2311 AD: Finance Minister Bill English has lashed out at the Labour Party, claiming that the New Zealand economy remains weak because of nine years of poor economic stewardship by Labour over three hundred years ago.
Speaking shortly after delivering his 303rd Budget, and just before returning to the cryogenic freezer for another eleven months, Mr English said that National had inherited an economy in tatters, and that it would take some time before the government’s books returned to a strong state.
“Labour’s reckless irresponsibility is still being felt today. This has forced us to make some tough decisions.”
Under last week’s Budget the Government announced further changes to Kiwisaver, and a reduction of the maximum Working for Families fortnightly payment to $0.49, down from the previous level of $0.52.
Mr English also announced a reduction in the level of income tax paid by those within the top tax bracket, in order to stimulate the struggling luxury boat market.
The Government’s moves have been heavily criticised, but Mr English defended the Budget by claiming National had to cut costs somewhere.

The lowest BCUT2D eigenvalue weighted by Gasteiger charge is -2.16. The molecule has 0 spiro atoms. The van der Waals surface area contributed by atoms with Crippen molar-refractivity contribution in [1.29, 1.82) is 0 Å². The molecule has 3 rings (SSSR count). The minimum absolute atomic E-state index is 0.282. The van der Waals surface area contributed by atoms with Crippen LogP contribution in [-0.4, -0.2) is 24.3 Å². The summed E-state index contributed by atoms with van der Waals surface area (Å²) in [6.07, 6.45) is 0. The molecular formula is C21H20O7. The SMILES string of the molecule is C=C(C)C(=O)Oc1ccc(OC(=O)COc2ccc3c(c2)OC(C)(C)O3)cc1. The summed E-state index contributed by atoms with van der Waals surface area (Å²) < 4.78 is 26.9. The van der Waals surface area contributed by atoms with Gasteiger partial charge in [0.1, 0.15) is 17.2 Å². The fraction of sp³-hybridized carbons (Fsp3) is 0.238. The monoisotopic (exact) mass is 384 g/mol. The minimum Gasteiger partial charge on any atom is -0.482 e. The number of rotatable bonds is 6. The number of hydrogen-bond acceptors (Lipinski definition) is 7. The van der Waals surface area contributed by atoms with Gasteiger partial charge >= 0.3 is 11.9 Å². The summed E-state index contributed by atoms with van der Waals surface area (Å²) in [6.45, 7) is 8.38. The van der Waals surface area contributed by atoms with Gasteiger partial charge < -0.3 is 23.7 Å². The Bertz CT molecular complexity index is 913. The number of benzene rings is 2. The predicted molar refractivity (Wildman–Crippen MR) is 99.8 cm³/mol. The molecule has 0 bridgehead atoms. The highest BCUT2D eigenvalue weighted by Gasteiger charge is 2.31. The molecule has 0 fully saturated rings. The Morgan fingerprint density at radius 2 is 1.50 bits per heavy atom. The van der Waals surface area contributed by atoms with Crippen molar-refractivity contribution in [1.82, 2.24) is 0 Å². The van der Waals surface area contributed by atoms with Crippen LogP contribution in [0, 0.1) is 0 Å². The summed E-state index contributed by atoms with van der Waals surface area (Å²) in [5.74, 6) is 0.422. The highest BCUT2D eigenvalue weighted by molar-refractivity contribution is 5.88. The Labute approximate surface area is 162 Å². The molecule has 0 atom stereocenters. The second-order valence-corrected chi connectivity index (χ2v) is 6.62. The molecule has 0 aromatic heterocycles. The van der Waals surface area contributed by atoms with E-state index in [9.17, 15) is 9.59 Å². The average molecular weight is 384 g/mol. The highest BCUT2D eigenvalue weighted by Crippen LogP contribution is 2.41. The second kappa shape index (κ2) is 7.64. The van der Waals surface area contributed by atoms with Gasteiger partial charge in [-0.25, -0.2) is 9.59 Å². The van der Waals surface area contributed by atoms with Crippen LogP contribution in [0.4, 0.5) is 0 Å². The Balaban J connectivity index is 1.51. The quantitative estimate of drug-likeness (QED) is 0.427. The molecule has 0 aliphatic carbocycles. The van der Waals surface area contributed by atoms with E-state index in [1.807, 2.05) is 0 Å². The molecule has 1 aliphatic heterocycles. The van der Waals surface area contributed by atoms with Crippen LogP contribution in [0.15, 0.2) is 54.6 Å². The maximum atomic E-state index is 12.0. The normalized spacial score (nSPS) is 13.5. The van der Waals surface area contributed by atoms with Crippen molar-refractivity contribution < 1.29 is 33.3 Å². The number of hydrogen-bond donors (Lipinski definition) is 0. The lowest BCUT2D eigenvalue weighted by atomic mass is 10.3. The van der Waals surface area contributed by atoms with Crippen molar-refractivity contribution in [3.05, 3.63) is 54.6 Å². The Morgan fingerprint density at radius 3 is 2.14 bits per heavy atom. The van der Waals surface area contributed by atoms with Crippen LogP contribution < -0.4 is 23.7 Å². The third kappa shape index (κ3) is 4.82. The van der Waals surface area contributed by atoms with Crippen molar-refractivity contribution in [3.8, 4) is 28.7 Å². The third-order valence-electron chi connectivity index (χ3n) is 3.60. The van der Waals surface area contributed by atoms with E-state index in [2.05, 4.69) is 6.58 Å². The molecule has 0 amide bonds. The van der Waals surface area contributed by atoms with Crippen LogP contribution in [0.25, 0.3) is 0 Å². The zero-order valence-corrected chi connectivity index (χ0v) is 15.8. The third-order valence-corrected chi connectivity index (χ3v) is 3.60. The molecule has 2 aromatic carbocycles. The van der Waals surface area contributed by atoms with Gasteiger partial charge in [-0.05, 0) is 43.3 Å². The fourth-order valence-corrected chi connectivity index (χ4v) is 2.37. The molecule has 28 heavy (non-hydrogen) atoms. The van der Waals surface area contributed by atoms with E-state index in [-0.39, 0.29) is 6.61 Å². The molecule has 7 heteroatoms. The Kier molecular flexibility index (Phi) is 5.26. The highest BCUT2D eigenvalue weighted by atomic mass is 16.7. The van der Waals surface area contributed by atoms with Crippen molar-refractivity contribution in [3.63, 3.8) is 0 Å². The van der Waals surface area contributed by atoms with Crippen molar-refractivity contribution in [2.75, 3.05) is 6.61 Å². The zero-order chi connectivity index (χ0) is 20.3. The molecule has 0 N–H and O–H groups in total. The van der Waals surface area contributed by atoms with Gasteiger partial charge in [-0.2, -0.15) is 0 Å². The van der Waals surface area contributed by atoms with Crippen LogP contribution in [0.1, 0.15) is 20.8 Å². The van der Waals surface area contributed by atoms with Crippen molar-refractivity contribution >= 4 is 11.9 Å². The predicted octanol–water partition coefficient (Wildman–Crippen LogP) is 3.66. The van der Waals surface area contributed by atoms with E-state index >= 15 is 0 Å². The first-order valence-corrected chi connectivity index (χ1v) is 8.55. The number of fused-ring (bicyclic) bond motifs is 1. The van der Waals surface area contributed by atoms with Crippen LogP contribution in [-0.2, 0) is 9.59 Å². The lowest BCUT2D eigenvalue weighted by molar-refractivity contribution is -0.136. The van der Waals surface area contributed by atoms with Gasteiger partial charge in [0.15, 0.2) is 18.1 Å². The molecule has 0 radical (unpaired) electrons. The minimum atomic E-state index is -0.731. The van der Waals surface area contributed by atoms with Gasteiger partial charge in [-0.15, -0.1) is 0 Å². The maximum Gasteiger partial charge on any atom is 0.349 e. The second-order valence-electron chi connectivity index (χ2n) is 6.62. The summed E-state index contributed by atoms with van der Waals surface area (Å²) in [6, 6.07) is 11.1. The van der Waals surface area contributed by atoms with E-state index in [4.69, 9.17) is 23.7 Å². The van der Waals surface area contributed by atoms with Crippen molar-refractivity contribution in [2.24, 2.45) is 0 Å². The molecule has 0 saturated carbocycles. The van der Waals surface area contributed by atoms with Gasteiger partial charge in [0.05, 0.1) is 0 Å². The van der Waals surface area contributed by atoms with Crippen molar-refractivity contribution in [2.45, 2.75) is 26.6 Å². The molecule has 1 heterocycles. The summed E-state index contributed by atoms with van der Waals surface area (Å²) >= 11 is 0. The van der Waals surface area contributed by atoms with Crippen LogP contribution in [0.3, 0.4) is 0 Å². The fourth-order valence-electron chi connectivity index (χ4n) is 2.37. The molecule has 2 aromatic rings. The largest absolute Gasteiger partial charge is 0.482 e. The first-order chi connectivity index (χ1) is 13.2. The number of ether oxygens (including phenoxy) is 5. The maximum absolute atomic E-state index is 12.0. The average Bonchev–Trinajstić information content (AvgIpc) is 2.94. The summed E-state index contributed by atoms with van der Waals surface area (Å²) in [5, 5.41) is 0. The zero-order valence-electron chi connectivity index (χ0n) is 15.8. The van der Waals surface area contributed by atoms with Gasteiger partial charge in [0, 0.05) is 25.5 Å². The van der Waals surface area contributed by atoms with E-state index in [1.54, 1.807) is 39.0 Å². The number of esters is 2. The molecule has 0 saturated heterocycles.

“The reality is that Labour’s policies of running massive budget surpluses, using them to reduce government debt levels to historic lows, introducing a superannuation scheme to boost the culture of savings in this country, and putting aside billions of dollars to fund retirement, were fiscally and economically reckless. Unlike, say, our tax cuts.
“Labour’s irresponsibility over three hundred years ago left us with no choice but to give further tax breaks to the wealthy. We simply can’t afford to lose our brightest and best finance company directors and property developers overseas.”
Mr English said that decades of flat economic growth were now behind the country, because Treasury projections were predicting strong growth in the coming year.
“We’re confident that these projections are entirely accurate. Unlike the last three hundred years of Treasury projections, which frankly weren’t fit for lining a dog kennel.”
Mr English said that being firmly in last place on most major OECD rankings was a sign National’s policies were finally working.
“Three centuries of prudent economic management have arrested the slide down the OECD table. Now the only way is up, and we’re planning a step-change for a brighter future.”